Diversity is one of AMRC's six principles of expert review, which form the foundations of rigour that guide our member’s expert review and funding processes.

Diversity: charities must seek recommendations from a range of experts with relevant knowledge or experience, who appropriately reflect the views of a range of stakeholders. Charities must also consider the diversity of experts involved in review in terms of location, career stage, gender and ethnicity or other factors as appropriate. 

The use of expert reviewers of diverse backgrounds/experiences ensures that funding decisions are informed by a varied set of ideas, beliefs, skills, and knowledge. Research shows that teams that have a range of skills, experiences, and cognitive frameworks are more creative, impactful and productive. Hearing from diverse perspectives is not only fair and just, but it can also balance different biases and protect against blind spots. If the composition of panels and reviewer groups is not diverse, there is a danger of only accepting mirror image applications or applicants

Achieving diversity

The following describes steps that charities can take to meet the principle of diversity.

  • Aim for diversity among experts involved in review, including members of a research review committee and experts providing in-depth (written or verbal) review. This could include diversity in expertise, experience, location, career stage, gender, and ethnicity. For example, consider early career researchers and experts from overseas. 

  • Have a quorum for research review committee meetings of at least five, or, ensure more than 50% of the committee are present (whichever figure is higher).

  • When sourcing experts, consider the charity’s remit and the range of disciplines and methodologies relevant to the applications reviewed.  

  • Consider including statistical expertise on the committee, particularly if applications are likely to contain information on sample sizes and statistically significant end points. 

  • Collect data annually on the diversity of those involved in your expert review process.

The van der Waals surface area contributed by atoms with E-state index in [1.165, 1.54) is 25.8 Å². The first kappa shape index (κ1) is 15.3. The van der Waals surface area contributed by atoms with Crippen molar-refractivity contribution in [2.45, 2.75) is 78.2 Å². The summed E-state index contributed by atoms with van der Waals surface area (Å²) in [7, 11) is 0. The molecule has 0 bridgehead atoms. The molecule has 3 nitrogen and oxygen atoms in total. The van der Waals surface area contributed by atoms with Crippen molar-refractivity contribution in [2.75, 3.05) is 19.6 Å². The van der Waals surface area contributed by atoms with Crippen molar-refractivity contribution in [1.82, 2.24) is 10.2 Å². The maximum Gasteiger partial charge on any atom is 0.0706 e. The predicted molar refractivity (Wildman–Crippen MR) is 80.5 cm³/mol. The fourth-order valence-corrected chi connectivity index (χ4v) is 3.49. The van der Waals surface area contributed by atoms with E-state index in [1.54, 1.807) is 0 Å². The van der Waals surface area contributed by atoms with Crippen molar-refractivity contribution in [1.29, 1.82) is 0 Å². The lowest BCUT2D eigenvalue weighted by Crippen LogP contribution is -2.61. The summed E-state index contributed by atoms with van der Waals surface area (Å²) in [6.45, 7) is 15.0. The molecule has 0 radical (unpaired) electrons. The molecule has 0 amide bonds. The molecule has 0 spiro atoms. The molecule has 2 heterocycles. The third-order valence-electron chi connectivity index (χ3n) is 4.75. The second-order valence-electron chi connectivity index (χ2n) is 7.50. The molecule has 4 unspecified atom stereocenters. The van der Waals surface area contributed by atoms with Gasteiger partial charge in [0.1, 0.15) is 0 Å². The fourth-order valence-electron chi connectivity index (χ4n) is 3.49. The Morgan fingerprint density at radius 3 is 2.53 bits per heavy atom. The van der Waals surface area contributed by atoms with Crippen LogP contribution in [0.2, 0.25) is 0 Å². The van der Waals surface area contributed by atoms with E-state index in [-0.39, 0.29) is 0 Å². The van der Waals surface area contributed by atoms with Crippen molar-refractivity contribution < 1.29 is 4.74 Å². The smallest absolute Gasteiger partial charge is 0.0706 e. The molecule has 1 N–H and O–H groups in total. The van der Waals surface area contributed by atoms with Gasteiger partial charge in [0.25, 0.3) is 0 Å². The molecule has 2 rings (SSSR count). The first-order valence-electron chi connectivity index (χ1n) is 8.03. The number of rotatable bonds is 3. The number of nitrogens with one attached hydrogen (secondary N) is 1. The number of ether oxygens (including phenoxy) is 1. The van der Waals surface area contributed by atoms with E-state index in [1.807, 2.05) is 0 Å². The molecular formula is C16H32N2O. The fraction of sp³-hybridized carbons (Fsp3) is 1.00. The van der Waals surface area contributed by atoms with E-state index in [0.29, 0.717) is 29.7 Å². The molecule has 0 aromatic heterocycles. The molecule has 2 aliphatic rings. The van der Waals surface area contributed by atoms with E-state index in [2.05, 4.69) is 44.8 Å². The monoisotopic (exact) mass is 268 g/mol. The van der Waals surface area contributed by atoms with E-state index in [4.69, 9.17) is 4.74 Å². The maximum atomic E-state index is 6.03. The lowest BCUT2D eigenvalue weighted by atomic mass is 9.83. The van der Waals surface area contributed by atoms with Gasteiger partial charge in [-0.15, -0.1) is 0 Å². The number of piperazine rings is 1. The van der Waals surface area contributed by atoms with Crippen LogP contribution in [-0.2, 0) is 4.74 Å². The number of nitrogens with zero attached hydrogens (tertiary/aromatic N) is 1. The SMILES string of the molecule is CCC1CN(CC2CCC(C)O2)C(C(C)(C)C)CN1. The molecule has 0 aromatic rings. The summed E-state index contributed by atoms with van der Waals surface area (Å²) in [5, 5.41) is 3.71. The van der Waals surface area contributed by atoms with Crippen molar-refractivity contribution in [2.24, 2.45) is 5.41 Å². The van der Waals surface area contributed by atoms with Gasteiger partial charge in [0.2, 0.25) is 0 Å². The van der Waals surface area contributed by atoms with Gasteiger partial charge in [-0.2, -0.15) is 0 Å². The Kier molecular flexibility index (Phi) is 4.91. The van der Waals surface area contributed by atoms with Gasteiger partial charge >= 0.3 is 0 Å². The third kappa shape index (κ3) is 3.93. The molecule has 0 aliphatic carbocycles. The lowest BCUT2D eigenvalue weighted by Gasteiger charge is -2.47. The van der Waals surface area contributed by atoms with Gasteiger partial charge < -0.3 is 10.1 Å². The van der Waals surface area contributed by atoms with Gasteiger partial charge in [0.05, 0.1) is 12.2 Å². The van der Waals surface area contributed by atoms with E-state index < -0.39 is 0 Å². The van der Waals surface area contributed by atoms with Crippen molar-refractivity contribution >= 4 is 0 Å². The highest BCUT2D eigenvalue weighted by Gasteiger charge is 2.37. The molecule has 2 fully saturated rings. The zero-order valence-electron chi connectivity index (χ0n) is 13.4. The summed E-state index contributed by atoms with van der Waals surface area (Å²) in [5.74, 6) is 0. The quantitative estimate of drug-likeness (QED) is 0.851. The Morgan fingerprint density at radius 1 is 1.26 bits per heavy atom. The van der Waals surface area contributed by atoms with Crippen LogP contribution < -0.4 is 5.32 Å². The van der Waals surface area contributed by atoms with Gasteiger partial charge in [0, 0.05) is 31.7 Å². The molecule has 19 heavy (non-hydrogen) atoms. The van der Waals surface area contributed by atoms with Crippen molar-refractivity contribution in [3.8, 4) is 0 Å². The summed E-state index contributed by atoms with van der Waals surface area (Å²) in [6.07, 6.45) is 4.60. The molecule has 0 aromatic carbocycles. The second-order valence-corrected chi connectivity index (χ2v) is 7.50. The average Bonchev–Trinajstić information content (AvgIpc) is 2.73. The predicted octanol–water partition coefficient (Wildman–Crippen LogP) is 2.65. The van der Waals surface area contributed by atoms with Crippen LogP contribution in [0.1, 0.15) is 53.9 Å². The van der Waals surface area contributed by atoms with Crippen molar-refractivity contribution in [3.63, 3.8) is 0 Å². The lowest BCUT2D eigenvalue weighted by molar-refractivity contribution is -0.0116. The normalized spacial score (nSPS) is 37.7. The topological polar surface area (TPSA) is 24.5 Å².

• Consider setting targets for research review committees to institute a minimum number of reviewers from underrepresented backgrounds.   

  • Have an induction process for new committee members.

  • Provide guidance and training to those involved in expert review, so that all are comfortable with the role required of them. In considering diversity in applications, bias mitigation training may be used. 

  • Consider using experts from neighbouring fields. Evidence shows that multi-disciplinary review panels help to increase the funding of inter-disciplinary research, which is disadvantaged by panels lacking in diversity, and reduces rating consistency which can skew funding outcomes. Additionally, multi-disciplinary panels can reduce conflicts where the pool of experts available is small or subject niche. This approach can help to fulfil your responsibilities under the principle of impartiality as well as diversity. 

  • Establish accountability mechanisms such as designating particular groups or people to champion the inclusion of considering equity, diversity and inclusion (EDI) related matters in committee proceedings. 

  • Consider including at least two patient representatives on your research review committee or having a lay/patient and public involvement (PPI) representative committee. Lay reviewers bring a valuable and unique perspective on what research should be funded. They can also help provide a strategic or practical challenge to applications and for clinical projects, by assessing the feasibility of a study for a particular patient group.

  • Support your lay/PPI reviewers by allocating sufficient resources, including additional time that may be required from admin staff, and time to complete their review, understand the charity’s mission and aims and complete an induction process where they meet the rest of the research review committee.    

As part of their EDI action plan, MS Society are committed to improving the diversity of their research boards, committees, and grant panels. They are making an active effort to recruit people from ethnic minority backgrounds to their panels to ensure that diverse voices are represented. They are also aiming to recruit early career researchers (ECRs) and recruit or appoint an EDI officer to each of their groups to ensure EDI concerns are raised in all relevant discussions. They have set a target to have 50% women and at least 10% from ethnic minority backgrounds across all their research governance boards and committees collectively. They plan to collect and review data on other characteristics like disability status, geography, career status and sexual orientation to consider if additional targets are necessary.

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